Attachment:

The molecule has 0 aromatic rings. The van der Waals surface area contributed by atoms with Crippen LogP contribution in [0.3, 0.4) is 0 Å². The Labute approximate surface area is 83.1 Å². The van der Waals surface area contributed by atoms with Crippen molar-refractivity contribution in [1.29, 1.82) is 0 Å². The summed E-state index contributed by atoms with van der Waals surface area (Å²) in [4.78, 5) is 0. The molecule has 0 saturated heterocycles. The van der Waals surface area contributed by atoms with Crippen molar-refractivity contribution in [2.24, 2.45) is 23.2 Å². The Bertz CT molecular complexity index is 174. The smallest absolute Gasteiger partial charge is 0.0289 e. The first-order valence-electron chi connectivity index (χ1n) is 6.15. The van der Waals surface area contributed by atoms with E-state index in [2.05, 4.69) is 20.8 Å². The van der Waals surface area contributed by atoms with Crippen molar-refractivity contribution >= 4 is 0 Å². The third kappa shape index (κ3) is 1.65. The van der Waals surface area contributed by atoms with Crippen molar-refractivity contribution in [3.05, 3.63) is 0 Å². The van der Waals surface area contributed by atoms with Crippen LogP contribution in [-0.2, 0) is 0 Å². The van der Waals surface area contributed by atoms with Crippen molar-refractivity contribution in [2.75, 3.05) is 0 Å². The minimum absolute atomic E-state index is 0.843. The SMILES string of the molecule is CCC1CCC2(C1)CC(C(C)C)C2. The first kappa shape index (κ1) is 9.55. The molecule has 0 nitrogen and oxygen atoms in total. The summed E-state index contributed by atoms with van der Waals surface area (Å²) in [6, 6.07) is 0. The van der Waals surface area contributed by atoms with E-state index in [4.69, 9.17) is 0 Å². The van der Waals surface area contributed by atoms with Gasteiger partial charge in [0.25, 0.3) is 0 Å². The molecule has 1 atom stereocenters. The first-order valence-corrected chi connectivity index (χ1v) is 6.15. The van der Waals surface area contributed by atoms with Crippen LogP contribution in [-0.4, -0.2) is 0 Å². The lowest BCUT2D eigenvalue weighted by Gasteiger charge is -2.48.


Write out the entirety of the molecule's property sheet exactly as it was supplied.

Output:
The molecule has 0 aromatic rings. The van der Waals surface area contributed by atoms with Crippen LogP contribution in [0.3, 0.4) is 0 Å². The Labute approximate surface area is 83.1 Å². The van der Waals surface area contributed by atoms with Crippen molar-refractivity contribution in [1.29, 1.82) is 0 Å². The summed E-state index contributed by atoms with van der Waals surface area (Å²) in [4.78, 5) is 0. The molecule has 0 saturated heterocycles. The van der Waals surface area contributed by atoms with Crippen molar-refractivity contribution in [2.24, 2.45) is 23.2 Å². The Bertz CT molecular complexity index is 174. The smallest absolute Gasteiger partial charge is 0.0289 e. The first-order valence-electron chi connectivity index (χ1n) is 6.15. The van der Waals surface area contributed by atoms with E-state index in [2.05, 4.69) is 20.8 Å². The van der Waals surface area contributed by atoms with Crippen molar-refractivity contribution >= 4 is 0 Å². The third kappa shape index (κ3) is 1.65. The van der Waals surface area contributed by atoms with Crippen molar-refractivity contribution in [3.05, 3.63) is 0 Å². The van der Waals surface area contributed by atoms with Crippen LogP contribution in [-0.2, 0) is 0 Å². The van der Waals surface area contributed by atoms with Crippen molar-refractivity contribution in [2.75, 3.05) is 0 Å². The minimum absolute atomic E-state index is 0.843. The SMILES string of the molecule is CCC1CCC2(C1)CC(C(C)C)C2. The first kappa shape index (κ1) is 9.55. The molecule has 0 nitrogen and oxygen atoms in total. The summed E-state index contributed by atoms with van der Waals surface area (Å²) in [6, 6.07) is 0. The van der Waals surface area contributed by atoms with E-state index in [4.69, 9.17) is 0 Å². The van der Waals surface area contributed by atoms with Gasteiger partial charge in [0.25, 0.3) is 0 Å². The molecule has 1 atom stereocenters. The first-order valence-corrected chi connectivity index (χ1v) is 6.15. The van der Waals surface area contributed by atoms with Crippen LogP contribution in [-0.4, -0.2) is 0 Å². The lowest BCUT2D eigenvalue weighted by Gasteiger charge is -2.48.